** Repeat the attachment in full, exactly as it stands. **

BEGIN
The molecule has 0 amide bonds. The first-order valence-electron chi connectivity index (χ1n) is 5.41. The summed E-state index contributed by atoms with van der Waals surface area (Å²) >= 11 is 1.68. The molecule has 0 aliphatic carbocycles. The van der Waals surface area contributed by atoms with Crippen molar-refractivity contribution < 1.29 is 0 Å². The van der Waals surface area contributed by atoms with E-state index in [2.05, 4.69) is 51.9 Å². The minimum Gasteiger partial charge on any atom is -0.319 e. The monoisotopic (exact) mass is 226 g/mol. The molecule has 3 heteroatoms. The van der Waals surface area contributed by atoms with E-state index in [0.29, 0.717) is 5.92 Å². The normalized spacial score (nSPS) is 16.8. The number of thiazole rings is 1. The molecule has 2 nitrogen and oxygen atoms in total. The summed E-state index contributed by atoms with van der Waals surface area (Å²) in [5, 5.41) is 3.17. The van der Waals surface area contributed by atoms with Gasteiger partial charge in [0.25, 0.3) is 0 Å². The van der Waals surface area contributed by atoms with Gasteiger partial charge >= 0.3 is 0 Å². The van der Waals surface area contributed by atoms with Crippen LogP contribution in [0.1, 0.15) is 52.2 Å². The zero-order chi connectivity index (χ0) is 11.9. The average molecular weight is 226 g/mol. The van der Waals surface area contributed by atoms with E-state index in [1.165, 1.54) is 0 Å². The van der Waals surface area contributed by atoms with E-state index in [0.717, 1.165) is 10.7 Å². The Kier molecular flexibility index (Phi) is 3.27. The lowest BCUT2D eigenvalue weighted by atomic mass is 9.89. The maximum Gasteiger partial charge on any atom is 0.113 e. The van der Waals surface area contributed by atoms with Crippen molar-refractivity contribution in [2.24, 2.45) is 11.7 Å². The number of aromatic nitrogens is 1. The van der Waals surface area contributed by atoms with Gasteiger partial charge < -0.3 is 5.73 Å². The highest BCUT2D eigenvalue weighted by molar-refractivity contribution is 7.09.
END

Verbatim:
The molecule has 0 amide bonds. The first-order valence-electron chi connectivity index (χ1n) is 5.41. The summed E-state index contributed by atoms with van der Waals surface area (Å²) >= 11 is 1.68. The molecule has 0 aliphatic carbocycles. The van der Waals surface area contributed by atoms with Crippen molar-refractivity contribution < 1.29 is 0 Å². The van der Waals surface area contributed by atoms with E-state index in [2.05, 4.69) is 51.9 Å². The minimum Gasteiger partial charge on any atom is -0.319 e. The monoisotopic (exact) mass is 226 g/mol. The molecule has 3 heteroatoms. The van der Waals surface area contributed by atoms with E-state index in [0.29, 0.717) is 5.92 Å². The normalized spacial score (nSPS) is 16.8. The number of thiazole rings is 1. The molecule has 2 nitrogen and oxygen atoms in total. The summed E-state index contributed by atoms with van der Waals surface area (Å²) in [5, 5.41) is 3.17. The van der Waals surface area contributed by atoms with Gasteiger partial charge in [0.25, 0.3) is 0 Å². The van der Waals surface area contributed by atoms with Gasteiger partial charge >= 0.3 is 0 Å². The van der Waals surface area contributed by atoms with Crippen LogP contribution in [0.1, 0.15) is 52.2 Å². The zero-order chi connectivity index (χ0) is 11.9. The average molecular weight is 226 g/mol. The van der Waals surface area contributed by atoms with E-state index in [1.165, 1.54) is 0 Å². The van der Waals surface area contributed by atoms with E-state index in [0.717, 1.165) is 10.7 Å². The Kier molecular flexibility index (Phi) is 3.27. The lowest BCUT2D eigenvalue weighted by atomic mass is 9.89. The maximum Gasteiger partial charge on any atom is 0.113 e. The van der Waals surface area contributed by atoms with Crippen molar-refractivity contribution in [2.24, 2.45) is 11.7 Å². The number of aromatic nitrogens is 1. The van der Waals surface area contributed by atoms with Gasteiger partial charge < -0.3 is 5.73 Å². The highest BCUT2D eigenvalue weighted by molar-refractivity contribution is 7.09.